Posted on October 22nd, 2010If only the upheaval unfolding in the streets of Paris, London, and other European and non-European capitals were about the fragile egos of academics and the professional class determined to defend the validity of its position to the point of invariably excluding mitigating factors and nuances in each instance that may be important in understanding the other side and/or total picture. The reality of what is taking place in the streets in Paris, London and elsewhere has nothing to do with WAISers who have the right to defend their particular position from a coherent ideological/political perspective without having to apologize for it. The reality is much harsher and more tragic than the intellectual positions of WAISers; it is about lingering pain and frustration of those engaged in a struggle to sustain their jobs, wages and benefits, as well as those of their children; it is about consumers and small shopkeepers enduring ephemeral hardships owing to lack of goods and services; it is about fear of millions concerned about a bleak future if the current course in the political economy continues; it is about the view inculcated into our minds ever since we are children reading fiction where all ends well and everyone lives happily ever after, a view that now clashes with the ugly reality that neither life nor history (civilization) is a steady line of progress and development as Hegel wanted us to believe.
Perhaps there is some merit to Martin Heidegger arguing that the transition from one epoch to the next does not entail a rational process because epochs may be irreconcilable and gaps are inevitable; perhaps our actions are the manifestations of our irrational minds. The reality for many in the streets is that the social fabric is disrupted more abruptly than it would if there were greater socioeconomic harmony; that harsh reality translates to higher divorce rates, higher suicide rates, higher crime associated with the socioeconomic polarization–crime then feeds the cycle of greater fear, and the need for police protection and fear that our need for more safety and security may translate into fewer freedoms. If I do not experience the pain of the other suffering not just socially and economically but psychologically through unemployment, debt, divorce, and contemplating suicide, and if at the very least I am not prepared to offer a word of empathy–a word that reveals community over atomistic proclivities, what moral right do I the distant academic spectator have to speak at all using beguiling rationalizations to defend the “correctness” of my ideological perspective?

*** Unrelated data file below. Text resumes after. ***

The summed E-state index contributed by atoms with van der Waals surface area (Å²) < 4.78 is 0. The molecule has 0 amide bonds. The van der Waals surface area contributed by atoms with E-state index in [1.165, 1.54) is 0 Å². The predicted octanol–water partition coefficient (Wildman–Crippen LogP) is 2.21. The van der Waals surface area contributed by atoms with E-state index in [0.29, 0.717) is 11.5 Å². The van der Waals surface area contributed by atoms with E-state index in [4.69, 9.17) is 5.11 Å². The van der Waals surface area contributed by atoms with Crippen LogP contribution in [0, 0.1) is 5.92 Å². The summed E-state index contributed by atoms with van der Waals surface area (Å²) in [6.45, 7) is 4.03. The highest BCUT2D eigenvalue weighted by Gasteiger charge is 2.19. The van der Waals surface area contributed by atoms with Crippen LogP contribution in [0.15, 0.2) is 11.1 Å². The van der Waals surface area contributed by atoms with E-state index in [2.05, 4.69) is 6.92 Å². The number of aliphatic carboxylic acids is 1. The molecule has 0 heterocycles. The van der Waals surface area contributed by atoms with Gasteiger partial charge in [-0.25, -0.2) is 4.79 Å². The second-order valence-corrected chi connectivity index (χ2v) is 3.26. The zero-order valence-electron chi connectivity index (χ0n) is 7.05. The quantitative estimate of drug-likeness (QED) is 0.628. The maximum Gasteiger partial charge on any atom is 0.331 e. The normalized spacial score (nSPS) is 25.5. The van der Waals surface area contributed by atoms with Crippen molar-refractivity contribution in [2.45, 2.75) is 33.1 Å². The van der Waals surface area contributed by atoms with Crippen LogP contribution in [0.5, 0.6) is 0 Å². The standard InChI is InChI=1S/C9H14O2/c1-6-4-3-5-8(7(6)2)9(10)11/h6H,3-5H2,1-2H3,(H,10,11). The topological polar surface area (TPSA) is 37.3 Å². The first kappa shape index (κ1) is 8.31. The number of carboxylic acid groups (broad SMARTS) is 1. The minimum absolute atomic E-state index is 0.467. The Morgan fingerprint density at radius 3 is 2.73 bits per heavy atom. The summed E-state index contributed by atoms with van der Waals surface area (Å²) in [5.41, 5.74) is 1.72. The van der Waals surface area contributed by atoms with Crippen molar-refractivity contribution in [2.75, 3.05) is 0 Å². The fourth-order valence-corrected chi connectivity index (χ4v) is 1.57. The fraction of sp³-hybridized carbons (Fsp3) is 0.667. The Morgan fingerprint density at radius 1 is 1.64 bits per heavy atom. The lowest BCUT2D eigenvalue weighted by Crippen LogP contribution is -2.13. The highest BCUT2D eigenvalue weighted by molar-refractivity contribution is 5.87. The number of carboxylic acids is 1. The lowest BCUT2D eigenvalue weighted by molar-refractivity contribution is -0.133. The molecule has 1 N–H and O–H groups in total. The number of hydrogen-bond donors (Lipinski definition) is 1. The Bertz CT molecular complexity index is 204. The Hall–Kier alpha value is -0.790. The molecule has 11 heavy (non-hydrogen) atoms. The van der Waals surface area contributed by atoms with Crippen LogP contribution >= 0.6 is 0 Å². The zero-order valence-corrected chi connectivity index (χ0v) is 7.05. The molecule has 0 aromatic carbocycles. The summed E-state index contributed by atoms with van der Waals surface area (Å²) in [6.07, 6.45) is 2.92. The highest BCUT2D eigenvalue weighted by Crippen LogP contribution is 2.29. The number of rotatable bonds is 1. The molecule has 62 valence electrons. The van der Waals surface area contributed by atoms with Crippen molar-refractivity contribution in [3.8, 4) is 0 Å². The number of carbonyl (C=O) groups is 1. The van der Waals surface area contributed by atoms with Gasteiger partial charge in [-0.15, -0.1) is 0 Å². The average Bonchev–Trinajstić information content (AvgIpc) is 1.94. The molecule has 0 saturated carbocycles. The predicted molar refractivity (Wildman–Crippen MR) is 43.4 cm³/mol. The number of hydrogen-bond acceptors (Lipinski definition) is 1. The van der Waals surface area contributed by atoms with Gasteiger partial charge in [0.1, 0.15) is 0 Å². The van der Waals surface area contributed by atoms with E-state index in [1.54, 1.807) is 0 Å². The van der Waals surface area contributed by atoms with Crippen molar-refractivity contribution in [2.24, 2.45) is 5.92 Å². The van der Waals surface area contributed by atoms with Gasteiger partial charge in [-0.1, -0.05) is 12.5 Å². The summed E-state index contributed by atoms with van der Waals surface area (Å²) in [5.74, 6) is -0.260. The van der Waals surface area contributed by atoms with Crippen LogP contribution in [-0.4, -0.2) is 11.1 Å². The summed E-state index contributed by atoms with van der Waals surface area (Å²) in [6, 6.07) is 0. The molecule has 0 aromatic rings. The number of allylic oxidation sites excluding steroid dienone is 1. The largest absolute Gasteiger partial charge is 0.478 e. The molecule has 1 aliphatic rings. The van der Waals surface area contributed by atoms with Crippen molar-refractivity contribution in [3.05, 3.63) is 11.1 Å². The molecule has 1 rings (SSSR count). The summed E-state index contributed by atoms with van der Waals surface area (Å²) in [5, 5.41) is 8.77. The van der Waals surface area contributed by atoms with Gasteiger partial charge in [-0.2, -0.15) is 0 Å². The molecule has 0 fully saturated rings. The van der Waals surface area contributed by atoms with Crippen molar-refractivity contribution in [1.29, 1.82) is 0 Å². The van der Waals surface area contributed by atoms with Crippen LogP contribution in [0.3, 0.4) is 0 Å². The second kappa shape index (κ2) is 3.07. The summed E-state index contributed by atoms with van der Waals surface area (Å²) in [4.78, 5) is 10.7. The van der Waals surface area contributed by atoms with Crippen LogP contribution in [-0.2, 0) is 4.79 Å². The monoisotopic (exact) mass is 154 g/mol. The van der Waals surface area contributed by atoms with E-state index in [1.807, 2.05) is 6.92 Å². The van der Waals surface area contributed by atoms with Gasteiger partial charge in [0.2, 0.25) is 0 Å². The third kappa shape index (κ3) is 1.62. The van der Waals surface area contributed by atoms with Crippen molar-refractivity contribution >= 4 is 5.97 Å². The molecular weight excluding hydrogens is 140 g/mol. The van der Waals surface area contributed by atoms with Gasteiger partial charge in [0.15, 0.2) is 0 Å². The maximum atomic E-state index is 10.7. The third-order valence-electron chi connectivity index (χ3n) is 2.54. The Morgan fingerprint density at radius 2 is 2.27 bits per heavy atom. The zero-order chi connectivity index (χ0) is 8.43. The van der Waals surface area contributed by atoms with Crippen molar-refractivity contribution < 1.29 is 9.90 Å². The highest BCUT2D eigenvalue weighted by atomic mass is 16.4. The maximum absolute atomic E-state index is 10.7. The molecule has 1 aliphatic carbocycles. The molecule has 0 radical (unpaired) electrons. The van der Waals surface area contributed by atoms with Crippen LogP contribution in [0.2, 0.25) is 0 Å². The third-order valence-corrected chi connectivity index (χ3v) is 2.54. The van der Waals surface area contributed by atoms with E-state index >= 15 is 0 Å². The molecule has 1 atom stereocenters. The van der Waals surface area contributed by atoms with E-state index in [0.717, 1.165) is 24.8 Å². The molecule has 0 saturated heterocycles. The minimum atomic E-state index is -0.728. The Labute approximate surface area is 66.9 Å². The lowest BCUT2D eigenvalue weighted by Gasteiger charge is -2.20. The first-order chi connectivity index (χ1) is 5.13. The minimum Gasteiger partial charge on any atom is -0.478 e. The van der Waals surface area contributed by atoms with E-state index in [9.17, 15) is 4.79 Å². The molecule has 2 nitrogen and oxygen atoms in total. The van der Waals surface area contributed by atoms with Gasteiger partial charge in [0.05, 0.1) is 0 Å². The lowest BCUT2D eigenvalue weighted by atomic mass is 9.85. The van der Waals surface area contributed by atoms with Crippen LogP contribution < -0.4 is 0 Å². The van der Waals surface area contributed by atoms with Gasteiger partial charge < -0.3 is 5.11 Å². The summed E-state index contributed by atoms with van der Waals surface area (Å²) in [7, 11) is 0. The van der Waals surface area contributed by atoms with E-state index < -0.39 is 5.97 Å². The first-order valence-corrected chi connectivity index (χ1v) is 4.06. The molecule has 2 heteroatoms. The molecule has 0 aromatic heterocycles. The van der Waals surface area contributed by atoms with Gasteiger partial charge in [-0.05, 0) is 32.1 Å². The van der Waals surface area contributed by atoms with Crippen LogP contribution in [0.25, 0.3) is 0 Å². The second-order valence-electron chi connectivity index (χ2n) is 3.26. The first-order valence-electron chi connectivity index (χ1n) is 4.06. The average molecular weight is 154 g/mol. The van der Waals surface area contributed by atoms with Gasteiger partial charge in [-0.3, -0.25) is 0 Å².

From the Balkans to Ireland, there is a climate of fear that has taken control of the middle class and workers who once believed the EU was the next Paradise, but now seems like Paradise Lost for this and the next generation. Maybe all of this will be a distant memory conveniently forgotten one year from today, at least I hope so, assuming Germany’s GDP growth can pull the rest of EU out of recession. The 2008-2010 recession, however, was very deep and it will have to cut very deep into the social welfare state across Europe in order to sustain finance capitalism. Let us not forget that the world did not recover quickly from the Great Depression, and that tragically a global war took place to set a new course for the international economy and social order. Let us not forget that the funds governments handed out to financial institutions have to come from some source other than the continued printing of money that causes monetary inflation, something that Germany at least adamantly opposes. The price of gold and precious metals is proof that there is too much money printed and finance capitalism must return to a monetarist course as the IMF advocates for the world economy to have steady growth under low inflation. This means that if money cannot come out of defense or corporate profits, as it clearly cannot and will not, it must be squeezed from the middle class and labor.